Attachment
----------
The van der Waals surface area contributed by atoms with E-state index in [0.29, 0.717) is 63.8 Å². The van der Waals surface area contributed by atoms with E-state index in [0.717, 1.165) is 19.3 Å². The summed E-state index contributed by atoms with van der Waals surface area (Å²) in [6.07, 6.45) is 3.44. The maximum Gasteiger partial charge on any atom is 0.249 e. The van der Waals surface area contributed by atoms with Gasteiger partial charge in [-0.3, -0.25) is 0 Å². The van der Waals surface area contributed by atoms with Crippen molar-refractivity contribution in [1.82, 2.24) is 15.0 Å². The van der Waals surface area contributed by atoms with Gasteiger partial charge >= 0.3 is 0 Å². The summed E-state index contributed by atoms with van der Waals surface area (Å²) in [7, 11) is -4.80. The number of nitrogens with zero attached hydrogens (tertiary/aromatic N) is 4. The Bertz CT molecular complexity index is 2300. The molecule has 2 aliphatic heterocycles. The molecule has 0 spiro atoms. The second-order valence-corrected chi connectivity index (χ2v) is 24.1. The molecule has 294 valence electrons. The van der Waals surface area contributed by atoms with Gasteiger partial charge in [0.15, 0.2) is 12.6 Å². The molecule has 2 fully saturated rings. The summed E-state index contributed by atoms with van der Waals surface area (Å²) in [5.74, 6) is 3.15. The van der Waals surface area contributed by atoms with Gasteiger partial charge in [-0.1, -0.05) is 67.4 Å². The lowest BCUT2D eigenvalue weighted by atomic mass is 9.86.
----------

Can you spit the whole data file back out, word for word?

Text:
The van der Waals surface area contributed by atoms with E-state index in [0.29, 0.717) is 63.8 Å². The van der Waals surface area contributed by atoms with E-state index in [0.717, 1.165) is 19.3 Å². The summed E-state index contributed by atoms with van der Waals surface area (Å²) in [6.07, 6.45) is 3.44. The maximum Gasteiger partial charge on any atom is 0.249 e. The van der Waals surface area contributed by atoms with Gasteiger partial charge in [-0.3, -0.25) is 0 Å². The van der Waals surface area contributed by atoms with Crippen molar-refractivity contribution in [1.82, 2.24) is 15.0 Å². The van der Waals surface area contributed by atoms with Gasteiger partial charge >= 0.3 is 0 Å². The summed E-state index contributed by atoms with van der Waals surface area (Å²) in [7, 11) is -4.80. The number of nitrogens with zero attached hydrogens (tertiary/aromatic N) is 4. The Bertz CT molecular complexity index is 2300. The molecule has 2 aliphatic heterocycles. The molecule has 0 spiro atoms. The second-order valence-corrected chi connectivity index (χ2v) is 24.1. The molecule has 294 valence electrons. The van der Waals surface area contributed by atoms with Gasteiger partial charge in [0.15, 0.2) is 12.6 Å². The molecule has 2 fully saturated rings. The summed E-state index contributed by atoms with van der Waals surface area (Å²) in [5.74, 6) is 3.15. The van der Waals surface area contributed by atoms with Gasteiger partial charge in [-0.1, -0.05) is 67.4 Å². The lowest BCUT2D eigenvalue weighted by atomic mass is 9.86.